3. Keep your camera lens clean! Shooting photos thru multiple thumbprints will NOT result in crystal clear photos!  If you need to clean the lens, get some lens cleaner (Walmart) and a few Q-Tips. Spray a tiny amount of lens cleaner onto the Q-Tip. (NOT ON THE CAMERA LENS PLEASE!) Gently, and while holding the camera "lens down", (toward the ground)  move the cotton tip in circles until the lens is obviously but lightly wetted. Take a new Q-Tip and gently move it in circles until the lens is clear and dry. Finish by lightly breathing on the lens, and gently using another Q-Tip to dry the lens again. This will help remove any residue left by the lens cleaner. It is best to never touch or clean a lens, but half of you will have a fingerprint on your lens (or lens window) so there you go.

Thats the Basics!  Any of those seem difficult? Nope, just have to remember them EVERYTIME and not sometimes!


OK, there are years of instruction available concerning the great Renaissance Artists, (where much of our photographic composition and lighting knowledge comes from) great landscape Photographers like Ansel Adams, and any number of books and guides to taking good photos. They are all well meaning. The truth of the matter is that when it comes to Composing a photo that is pleasing to the that will stand out from other peoples photos, the most important rule is the "rule of thirds". Yep its a rule!

It is simply this: Whenever you compose the subject of your photograph, be it a person, landscape or object, it is best placed (with exception) one third of the way into the frame from the top, bottom, left or right of your photo. The easiest way to explain the "rule of thirds" is with a diagram that shows a photo cut into thirds.  I have superimposed a diagram over the photo of the Dragonfly below.  Placing the point of interest along these vertical and horizontal lines is the goal when using the "rule of thirds".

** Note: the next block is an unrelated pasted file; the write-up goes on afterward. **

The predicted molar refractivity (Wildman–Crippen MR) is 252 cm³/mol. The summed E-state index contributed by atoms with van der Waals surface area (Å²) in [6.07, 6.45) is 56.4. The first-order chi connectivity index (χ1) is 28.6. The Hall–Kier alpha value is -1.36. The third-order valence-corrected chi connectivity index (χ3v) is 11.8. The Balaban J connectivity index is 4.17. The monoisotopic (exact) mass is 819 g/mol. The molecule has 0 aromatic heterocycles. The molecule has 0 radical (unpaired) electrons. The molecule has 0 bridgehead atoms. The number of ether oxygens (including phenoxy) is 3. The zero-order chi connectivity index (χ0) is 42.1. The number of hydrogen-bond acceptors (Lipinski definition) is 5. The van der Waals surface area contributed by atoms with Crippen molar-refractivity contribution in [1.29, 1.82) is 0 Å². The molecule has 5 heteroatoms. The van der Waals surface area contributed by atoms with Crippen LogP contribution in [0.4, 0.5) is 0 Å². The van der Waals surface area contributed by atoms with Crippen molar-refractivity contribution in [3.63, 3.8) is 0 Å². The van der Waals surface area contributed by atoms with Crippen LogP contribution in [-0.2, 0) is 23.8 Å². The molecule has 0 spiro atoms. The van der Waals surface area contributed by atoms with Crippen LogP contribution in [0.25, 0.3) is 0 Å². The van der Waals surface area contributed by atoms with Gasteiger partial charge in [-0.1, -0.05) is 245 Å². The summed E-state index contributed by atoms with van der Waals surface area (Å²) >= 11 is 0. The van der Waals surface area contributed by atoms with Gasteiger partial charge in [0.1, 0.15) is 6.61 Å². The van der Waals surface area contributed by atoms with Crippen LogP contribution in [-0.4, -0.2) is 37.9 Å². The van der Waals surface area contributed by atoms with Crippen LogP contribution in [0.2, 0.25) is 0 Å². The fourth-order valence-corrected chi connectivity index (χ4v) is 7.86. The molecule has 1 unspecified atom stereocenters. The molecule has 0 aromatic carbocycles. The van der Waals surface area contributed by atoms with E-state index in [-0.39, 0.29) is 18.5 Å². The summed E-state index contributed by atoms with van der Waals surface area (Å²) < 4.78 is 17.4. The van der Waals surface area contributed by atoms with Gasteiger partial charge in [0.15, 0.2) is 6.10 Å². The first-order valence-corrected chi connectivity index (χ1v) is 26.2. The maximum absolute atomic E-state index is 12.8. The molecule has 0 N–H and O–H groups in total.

More specific than that, you will find that placing the "point of interest" or subject, at any of the four points that have intersecting lines, will generally give you the most pleasing results. These intersecting points are called "power points" as the eye is generally drawn to these areas when looking at a photo.  The photo of the dragonfly below illustrates this principle.

Are there exceptions, sure. But honestly, go look at good photos. Most of them will have the horizon for instance, at the bottom third or top third of the photo, never in the middle.  If you look thru Life Magazine, you will see this rule in effect, over and over. It is a common "rule" for professional photographers, now you know it as well!

Thats it for composition. Yep, thats all you need to know to start off!  Is there more to composition? Sure, but it will come to you in time. Do you need to always follow the "rule of thirds"? No, sometimes a centrally located, bold subject is perfect...but thats the exception not "the rule":)

If you follow the above tips, you will be taking photos that are sharper and better composed than 90 percent of your friends! Honest!

Part 2 of this "How To" will discuss the basic setup of the point and shoot digital camera. We will go over some terms and settings that you should know and use, as well as some "hidden" options that will make your picture taking easier and more satisfying!

Happy shooting!